Voices of Disaffection: Disengaged and disruptive youths or agents of change and self-empowerment?

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This article presents findings from research conducted into school disaffection in the north of England. Bourdieu's concept of capital is utilised to explore the perspectives of 14- to 16-year-old girls undertaking vocational learning as a strategy for re-engagement. Data emanate from semi-structured interviews in which social and linguistic capital in school is identified as a privileged feature of a select few. Thus, within the field of education, capital facilitates student empowerment, whereupon the lack of such can lead to marginalisation, disaffection and, subsequently, disengagement. However, voice is presented as a powerful mechanism for challenging the existing inequities of compulsory schooling in England by validating unacknowledged capital, recognising agency, and thus facilitating the self-empowerment of disaffected young people. Schools are encouraged to rethink their political stance to consider the potentially detrimental impact of a discourse that validates the dominant sociocultural capital and empowers only those students whose individual dispositions align with institutional practices.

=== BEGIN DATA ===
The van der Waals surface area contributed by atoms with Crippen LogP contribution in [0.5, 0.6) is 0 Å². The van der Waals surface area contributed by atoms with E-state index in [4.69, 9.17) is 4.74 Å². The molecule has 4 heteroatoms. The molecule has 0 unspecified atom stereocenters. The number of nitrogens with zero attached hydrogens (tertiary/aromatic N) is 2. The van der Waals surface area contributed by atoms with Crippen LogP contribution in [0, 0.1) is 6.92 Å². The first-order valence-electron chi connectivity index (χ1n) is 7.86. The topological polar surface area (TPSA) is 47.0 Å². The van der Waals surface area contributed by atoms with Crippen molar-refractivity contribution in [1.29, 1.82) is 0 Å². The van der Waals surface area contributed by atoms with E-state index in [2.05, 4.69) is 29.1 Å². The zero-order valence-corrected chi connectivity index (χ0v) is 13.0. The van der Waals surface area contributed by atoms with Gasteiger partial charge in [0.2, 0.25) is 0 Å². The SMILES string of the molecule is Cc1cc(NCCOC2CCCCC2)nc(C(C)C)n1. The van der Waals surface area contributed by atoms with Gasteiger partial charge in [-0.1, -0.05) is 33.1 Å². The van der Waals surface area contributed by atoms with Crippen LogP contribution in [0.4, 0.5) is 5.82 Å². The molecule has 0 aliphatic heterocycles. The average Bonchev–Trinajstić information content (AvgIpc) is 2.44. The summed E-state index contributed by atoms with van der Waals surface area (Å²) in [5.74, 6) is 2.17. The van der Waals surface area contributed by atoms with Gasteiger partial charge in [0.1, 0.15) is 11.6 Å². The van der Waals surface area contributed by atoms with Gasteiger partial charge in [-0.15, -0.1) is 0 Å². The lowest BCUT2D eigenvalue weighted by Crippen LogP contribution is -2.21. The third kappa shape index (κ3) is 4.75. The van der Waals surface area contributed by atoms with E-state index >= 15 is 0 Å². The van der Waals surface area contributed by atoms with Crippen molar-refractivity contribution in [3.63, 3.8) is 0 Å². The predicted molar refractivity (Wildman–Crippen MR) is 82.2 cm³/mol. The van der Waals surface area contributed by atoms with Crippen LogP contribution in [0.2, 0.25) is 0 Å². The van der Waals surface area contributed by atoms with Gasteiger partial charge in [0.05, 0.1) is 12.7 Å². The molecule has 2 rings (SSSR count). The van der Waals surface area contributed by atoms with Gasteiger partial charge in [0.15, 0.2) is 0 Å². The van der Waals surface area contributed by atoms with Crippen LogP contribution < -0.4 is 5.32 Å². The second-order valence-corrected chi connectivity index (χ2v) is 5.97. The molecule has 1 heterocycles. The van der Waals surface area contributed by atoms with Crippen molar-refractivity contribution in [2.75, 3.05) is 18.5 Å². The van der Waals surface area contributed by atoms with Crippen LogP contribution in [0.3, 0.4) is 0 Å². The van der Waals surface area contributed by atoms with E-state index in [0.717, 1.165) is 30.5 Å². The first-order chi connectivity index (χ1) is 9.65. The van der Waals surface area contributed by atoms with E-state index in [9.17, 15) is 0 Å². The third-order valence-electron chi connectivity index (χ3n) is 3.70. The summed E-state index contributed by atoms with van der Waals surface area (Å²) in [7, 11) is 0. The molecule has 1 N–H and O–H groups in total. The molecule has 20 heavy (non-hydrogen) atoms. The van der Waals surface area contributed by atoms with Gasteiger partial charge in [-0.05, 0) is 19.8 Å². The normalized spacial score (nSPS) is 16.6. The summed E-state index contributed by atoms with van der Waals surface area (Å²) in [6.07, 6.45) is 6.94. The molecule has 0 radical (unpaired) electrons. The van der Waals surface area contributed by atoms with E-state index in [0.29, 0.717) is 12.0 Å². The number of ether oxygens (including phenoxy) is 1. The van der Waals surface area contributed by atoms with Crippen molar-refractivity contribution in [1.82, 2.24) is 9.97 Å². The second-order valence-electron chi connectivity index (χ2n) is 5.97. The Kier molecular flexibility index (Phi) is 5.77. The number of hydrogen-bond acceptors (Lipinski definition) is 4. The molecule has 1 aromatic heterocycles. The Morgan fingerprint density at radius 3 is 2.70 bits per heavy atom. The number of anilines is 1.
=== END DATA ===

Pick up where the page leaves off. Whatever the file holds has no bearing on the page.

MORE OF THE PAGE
Original languageEnglish
Pages (from-to)43-60
Number of pages18
JournalBritish Journal of Special Education
Issue number1
Early online date9 Feb 2018
Publication statusPublished - 25 Mar 2018


  • Bourdieu
  • student voice
  • disaffection
  • alternative learning environments
  • empowerment


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